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LR Changes Retirement Plans for Non-Uniform Workers

LITTLE ROCK, AR -- The retirement plan for 900 Little Rock city workers will see dramatic changes thanks to a vote Tuesday by the city's board of directors.
LITTLE ROCK, AR -- The retirement plan for Little Rock city workers will see dramatic changes thanks to a vote Tuesday by the city's board of directors.

Instead of giving workers a lump sum check when they retire, city employees will now get smaller checks every month.

"I live paycheck to paycheck," said Nita Moser, who has worked for the city's fleet services department for 13 years.  "Every dime I get goes towards bills."

Mosey is one of about 900 non-uniform city employees that will be affected by the change.

"[They are] people who dig ditches and fill pot holes and pick up trash," she explained.

Under the previous retirement plan, money was taken of their paychecks and put into a pot where it was invested.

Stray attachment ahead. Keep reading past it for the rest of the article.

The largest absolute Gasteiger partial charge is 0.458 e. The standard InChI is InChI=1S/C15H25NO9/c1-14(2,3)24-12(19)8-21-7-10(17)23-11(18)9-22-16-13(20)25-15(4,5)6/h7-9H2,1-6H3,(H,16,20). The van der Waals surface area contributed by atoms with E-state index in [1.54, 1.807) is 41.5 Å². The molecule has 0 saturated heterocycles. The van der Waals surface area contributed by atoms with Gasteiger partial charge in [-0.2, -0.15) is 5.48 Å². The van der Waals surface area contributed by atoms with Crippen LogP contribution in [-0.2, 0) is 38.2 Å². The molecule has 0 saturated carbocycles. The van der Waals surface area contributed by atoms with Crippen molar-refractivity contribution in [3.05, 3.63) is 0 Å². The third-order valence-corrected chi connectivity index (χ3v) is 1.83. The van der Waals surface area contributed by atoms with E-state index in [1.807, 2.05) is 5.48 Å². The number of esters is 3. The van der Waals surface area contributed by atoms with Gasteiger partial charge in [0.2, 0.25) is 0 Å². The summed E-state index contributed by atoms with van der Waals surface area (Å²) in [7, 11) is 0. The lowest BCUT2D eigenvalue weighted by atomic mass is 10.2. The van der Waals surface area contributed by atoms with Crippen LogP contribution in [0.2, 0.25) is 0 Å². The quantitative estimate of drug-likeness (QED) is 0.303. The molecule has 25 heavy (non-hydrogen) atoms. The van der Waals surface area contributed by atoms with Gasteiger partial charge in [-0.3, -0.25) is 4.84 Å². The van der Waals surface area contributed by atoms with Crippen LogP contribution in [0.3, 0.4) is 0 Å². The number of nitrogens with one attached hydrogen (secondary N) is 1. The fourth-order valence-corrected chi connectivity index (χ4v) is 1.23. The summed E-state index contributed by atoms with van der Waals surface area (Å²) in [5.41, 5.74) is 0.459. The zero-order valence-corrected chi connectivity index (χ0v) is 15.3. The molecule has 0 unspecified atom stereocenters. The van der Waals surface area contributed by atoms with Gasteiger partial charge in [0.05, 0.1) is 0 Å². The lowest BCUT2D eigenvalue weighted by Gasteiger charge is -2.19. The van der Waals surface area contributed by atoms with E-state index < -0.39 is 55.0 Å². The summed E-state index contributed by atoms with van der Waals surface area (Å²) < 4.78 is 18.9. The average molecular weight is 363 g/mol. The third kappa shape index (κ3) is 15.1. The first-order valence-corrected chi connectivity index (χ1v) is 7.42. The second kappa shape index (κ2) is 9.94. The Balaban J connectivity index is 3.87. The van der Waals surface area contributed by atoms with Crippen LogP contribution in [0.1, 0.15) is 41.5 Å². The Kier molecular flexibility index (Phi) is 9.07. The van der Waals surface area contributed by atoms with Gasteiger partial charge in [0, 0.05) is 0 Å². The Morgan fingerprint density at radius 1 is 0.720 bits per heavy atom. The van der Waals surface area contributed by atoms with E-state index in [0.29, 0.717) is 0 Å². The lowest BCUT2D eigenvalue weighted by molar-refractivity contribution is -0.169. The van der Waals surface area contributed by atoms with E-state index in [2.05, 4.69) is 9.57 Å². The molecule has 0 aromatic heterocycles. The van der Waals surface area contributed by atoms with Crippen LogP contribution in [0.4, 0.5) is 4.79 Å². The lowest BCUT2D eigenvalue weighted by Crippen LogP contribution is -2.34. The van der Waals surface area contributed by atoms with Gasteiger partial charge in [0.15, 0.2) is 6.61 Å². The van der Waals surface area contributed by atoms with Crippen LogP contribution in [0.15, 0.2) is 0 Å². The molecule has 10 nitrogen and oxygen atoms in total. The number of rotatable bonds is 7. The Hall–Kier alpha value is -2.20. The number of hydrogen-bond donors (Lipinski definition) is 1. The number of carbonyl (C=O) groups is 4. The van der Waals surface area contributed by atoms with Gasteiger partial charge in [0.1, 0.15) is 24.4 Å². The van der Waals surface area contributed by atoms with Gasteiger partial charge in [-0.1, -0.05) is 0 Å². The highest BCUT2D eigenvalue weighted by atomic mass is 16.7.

When they retired, employees got a lump sum payment.

"You're going to end up without any money," Mosey said.

She says some of her coworkers -- especially those on the lower end of the pay scale -- lost large chunks of their pots when the stock market crashed or ended up blowing the cash too quickly.

"He retired and had to come back and work part-time because he went out and bought a double-wide trailer," she said, recalling one city worker's plight.

At the city council meeting Tuesday, the board of directors voted to make changes to the retirement plans.

"What they have done here is given security to the employees where they will know what they will receive in retirement," said Jim Nickels with Local 994.

Instead of a lump sum, non-uniform city workers will now get monthly checks based on a formula that takes into account how much they got paid and how many years they worked.

Mosey says it will give city workers retirement security they desperately need.

"It will help them because they are breaking their backs out there," she said.  "They really are."

The move to a defined benefit pension bucks the trend of municipalities moving away from those type of plans.
   
But the change won support of even the more conservative members of the board of directors when safeguards were put in place that aim to ensure the new pension plan doesn't end up swallowing too much of the city's budget.

The city's actuary says the new plans will be worth about 40 percent more, on average, compare to the previous system.

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